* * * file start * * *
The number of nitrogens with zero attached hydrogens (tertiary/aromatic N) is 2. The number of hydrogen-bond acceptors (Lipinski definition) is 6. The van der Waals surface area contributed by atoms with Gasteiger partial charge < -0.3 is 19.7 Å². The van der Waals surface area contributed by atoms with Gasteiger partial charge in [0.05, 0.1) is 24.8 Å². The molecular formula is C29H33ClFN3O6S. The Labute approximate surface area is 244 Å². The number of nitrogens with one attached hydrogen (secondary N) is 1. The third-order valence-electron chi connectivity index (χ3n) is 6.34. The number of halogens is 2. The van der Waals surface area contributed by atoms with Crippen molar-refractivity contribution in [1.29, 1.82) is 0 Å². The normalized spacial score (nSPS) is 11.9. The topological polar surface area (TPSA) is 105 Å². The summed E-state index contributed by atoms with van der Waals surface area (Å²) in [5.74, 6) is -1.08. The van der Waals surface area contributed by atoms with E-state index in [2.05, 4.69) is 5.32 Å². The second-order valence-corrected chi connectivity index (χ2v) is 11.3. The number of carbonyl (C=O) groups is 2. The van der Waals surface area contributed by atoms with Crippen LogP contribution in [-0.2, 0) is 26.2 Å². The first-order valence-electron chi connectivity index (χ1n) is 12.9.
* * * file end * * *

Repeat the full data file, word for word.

The number of nitrogens with zero attached hydrogens (tertiary/aromatic N) is 2. The number of hydrogen-bond acceptors (Lipinski definition) is 6. The van der Waals surface area contributed by atoms with Gasteiger partial charge < -0.3 is 19.7 Å². The van der Waals surface area contributed by atoms with Gasteiger partial charge in [0.05, 0.1) is 24.8 Å². The molecular formula is C29H33ClFN3O6S. The Labute approximate surface area is 244 Å². The number of nitrogens with one attached hydrogen (secondary N) is 1. The third-order valence-electron chi connectivity index (χ3n) is 6.34. The number of halogens is 2. The van der Waals surface area contributed by atoms with Crippen molar-refractivity contribution in [1.29, 1.82) is 0 Å². The normalized spacial score (nSPS) is 11.9. The topological polar surface area (TPSA) is 105 Å². The summed E-state index contributed by atoms with van der Waals surface area (Å²) in [5.74, 6) is -1.08. The van der Waals surface area contributed by atoms with E-state index in [2.05, 4.69) is 5.32 Å². The second-order valence-corrected chi connectivity index (χ2v) is 11.3. The number of carbonyl (C=O) groups is 2. The van der Waals surface area contributed by atoms with Crippen LogP contribution in [-0.2, 0) is 26.2 Å². The first-order valence-electron chi connectivity index (χ1n) is 12.9.